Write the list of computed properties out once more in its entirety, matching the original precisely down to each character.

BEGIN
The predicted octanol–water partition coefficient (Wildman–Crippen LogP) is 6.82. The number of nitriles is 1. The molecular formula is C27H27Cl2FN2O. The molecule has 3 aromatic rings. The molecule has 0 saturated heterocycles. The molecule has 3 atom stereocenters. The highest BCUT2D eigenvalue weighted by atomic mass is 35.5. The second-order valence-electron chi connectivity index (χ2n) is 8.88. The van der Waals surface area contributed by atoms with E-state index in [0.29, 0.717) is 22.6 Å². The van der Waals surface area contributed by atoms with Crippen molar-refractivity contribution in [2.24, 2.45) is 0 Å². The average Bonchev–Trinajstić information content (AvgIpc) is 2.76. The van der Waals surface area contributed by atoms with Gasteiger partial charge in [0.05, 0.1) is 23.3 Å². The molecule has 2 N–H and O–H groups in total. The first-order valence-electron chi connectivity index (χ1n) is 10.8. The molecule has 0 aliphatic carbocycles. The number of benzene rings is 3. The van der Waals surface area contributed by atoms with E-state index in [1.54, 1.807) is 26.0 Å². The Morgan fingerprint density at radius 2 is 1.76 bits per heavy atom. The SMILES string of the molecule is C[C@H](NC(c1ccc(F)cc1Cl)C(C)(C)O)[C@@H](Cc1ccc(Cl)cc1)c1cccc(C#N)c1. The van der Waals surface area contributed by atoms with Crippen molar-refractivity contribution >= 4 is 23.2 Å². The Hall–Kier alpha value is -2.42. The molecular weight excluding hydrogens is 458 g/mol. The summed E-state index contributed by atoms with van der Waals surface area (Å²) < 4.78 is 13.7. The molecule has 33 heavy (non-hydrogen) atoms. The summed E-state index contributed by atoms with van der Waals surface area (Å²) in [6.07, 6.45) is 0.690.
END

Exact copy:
The predicted octanol–water partition coefficient (Wildman–Crippen LogP) is 6.82. The number of nitriles is 1. The molecular formula is C27H27Cl2FN2O. The molecule has 3 aromatic rings. The molecule has 0 saturated heterocycles. The molecule has 3 atom stereocenters. The highest BCUT2D eigenvalue weighted by atomic mass is 35.5. The second-order valence-electron chi connectivity index (χ2n) is 8.88. The van der Waals surface area contributed by atoms with E-state index in [0.29, 0.717) is 22.6 Å². The van der Waals surface area contributed by atoms with Crippen molar-refractivity contribution in [2.24, 2.45) is 0 Å². The average Bonchev–Trinajstić information content (AvgIpc) is 2.76. The van der Waals surface area contributed by atoms with Gasteiger partial charge in [0.05, 0.1) is 23.3 Å². The molecule has 2 N–H and O–H groups in total. The first-order valence-electron chi connectivity index (χ1n) is 10.8. The molecule has 0 aliphatic carbocycles. The number of benzene rings is 3. The van der Waals surface area contributed by atoms with E-state index in [1.54, 1.807) is 26.0 Å². The Morgan fingerprint density at radius 2 is 1.76 bits per heavy atom. The SMILES string of the molecule is C[C@H](NC(c1ccc(F)cc1Cl)C(C)(C)O)[C@@H](Cc1ccc(Cl)cc1)c1cccc(C#N)c1. The van der Waals surface area contributed by atoms with Crippen molar-refractivity contribution >= 4 is 23.2 Å². The Hall–Kier alpha value is -2.42. The molecular weight excluding hydrogens is 458 g/mol. The summed E-state index contributed by atoms with van der Waals surface area (Å²) < 4.78 is 13.7. The molecule has 33 heavy (non-hydrogen) atoms. The summed E-state index contributed by atoms with van der Waals surface area (Å²) in [6.07, 6.45) is 0.690.